Interestingly, sight alignment was excellent with both the scope and the rifle’s iron sights, which with its white beaded front sight and a shallow V rear sight were very user friendly. While the rear sight is fully adjustable for windage, it is fixed for about 50 yards in elevation, which on dangerous game, is almost ideal for iron sights. Now let’s see how the rifle performed.
Before I get too far down the road, I want to provide you with the data supplied by Hornady. Bear in mind that said data was obtained using the 23-inch barrel of the African and not the 20-inch barrel of the Alaskan. So where does that leave us? Well, the standard deduction for most rifles is approx 30 fps for each inch removed. However, Hornady claims that the velocities out of the 20-inch Alaskan barrel will still supersede the .375 H&H.
Prior to getting into the specifics of my test results, I would like to take a moment to ponder the results (see sidebar), particularly the foot-pound energy delivered by this cartridge. At the muzzle, the 270-grain Spire Point Recoil-Proof bullet produces almost 2½ tons of knock down power; simply outstanding for a case that is only slightly larger in diameter than a .30-06 case, very similar muzzle energy in fact to that of the 500-grain .458 Winchester Magnum RN bullet that leaves the barrel at 2,100 fps. Now let’s see how the test rifle stacked up (see sidebar).
First and foremost, I was all but blown away by the inherent accuracy of this rifle with Hornady ammunition. As you will note, the numbers speak for themselves but this is undoubtedly the most accurate .375 I have ever encountered. I was so taken with its accuracy that I contacted Ruger to ascertain if this might be an anomaly and whether the African shot as well. Ken Jorgensen, the Ruger Media Representative, replied as follows, “I suspect it is not an anomaly. My rifle [African] shot sub one-inch groups with both loads. They also shot to the same elevation, about two inches apart on the target at 100 yards.” The Alaskan actually had less separation by grain weight, as the their points of impacts were less that two inches apart.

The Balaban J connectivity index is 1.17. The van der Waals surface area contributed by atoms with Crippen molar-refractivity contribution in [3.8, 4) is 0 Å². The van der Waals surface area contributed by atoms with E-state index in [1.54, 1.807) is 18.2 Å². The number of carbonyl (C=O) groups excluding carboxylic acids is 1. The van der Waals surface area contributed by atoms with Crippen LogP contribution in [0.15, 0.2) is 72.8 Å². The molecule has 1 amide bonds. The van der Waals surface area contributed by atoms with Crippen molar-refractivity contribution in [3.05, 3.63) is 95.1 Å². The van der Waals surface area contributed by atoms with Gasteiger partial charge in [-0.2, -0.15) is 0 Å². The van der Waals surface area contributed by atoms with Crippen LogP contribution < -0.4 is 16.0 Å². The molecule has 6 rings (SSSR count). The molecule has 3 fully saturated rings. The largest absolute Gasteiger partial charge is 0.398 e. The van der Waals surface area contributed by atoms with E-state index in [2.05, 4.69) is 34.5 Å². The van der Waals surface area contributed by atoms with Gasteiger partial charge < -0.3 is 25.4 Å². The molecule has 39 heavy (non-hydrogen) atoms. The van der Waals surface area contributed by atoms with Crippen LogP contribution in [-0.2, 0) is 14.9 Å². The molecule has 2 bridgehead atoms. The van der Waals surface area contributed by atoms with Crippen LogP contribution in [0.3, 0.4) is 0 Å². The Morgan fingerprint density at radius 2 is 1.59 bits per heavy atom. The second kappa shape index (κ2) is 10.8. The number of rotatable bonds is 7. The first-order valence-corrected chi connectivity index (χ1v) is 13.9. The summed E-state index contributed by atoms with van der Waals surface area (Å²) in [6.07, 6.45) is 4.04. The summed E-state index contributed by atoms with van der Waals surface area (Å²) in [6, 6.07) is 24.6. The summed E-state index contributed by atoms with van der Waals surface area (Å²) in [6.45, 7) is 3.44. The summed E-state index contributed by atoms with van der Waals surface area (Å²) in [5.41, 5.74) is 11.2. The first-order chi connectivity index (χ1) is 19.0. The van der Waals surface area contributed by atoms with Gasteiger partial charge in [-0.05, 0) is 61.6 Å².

This kind of accuracy approaches, if not equals, varmint rifle type accuracy. As advertised, velocities out of the short 20-inch barrel just about matched those of a 24-inch barreled .375 H&H.
When shooting steel plates at 100 yards, I additionally found that the action cycled rounds reliably and without a single jam despite my attempts to fire repetitive rounds as quickly as I could sight and shoot the rifle. Many of the steel plates had centred or near centred hits, another testament to the usability of the rifle under a duress, quick fire field situation.
No doubt the Alaskan was designed for the rigors of an Alaskan brown bear hunt where its rugged construction could handle the Alaskan climate and its muzzle energy would stop a big brownie right in its tracks. However, I believe it would also be right at home on grizzly, moose and bison, or on an elk hunt for that matter. And needless to say, the African would be an ideal safari rifle. I only wish it had been around for some of my earlier safaris. Undeniably, this is a contemporary rifle and cartridge combination that will be around for some time to come.
The Ruger Alaskan Specs
- Action: Standard length bolt action controlled feed
- Stock: Hogue OverMoulded synthetic with recoil pad
- Construction: Heat-treated alloy receiver
- Finish: Matte Alaskan Diamondblack
- Magazine Capacity: 3 rounds
- Barrel: 20-inch alloy barrel
- Overall Length: 40¾ inches
- Weight: 8 pounds
Hornady Reported Data, 23-inch barrel
|270 grain SP||2,840 fps||4,835 ft/lb|
|300 grain RN||2,660 fps||4,713 ft/lb|
|Load||Group Size||Average Velocity|
|Hornady 270-grain Spire Point||.540 inches||2,690 fps|
|Hornady 300-grain Round Nose||.370 inches||2,530 fps|
*Range test: 100 yard, three shot groups with each shot chronographed for velocity.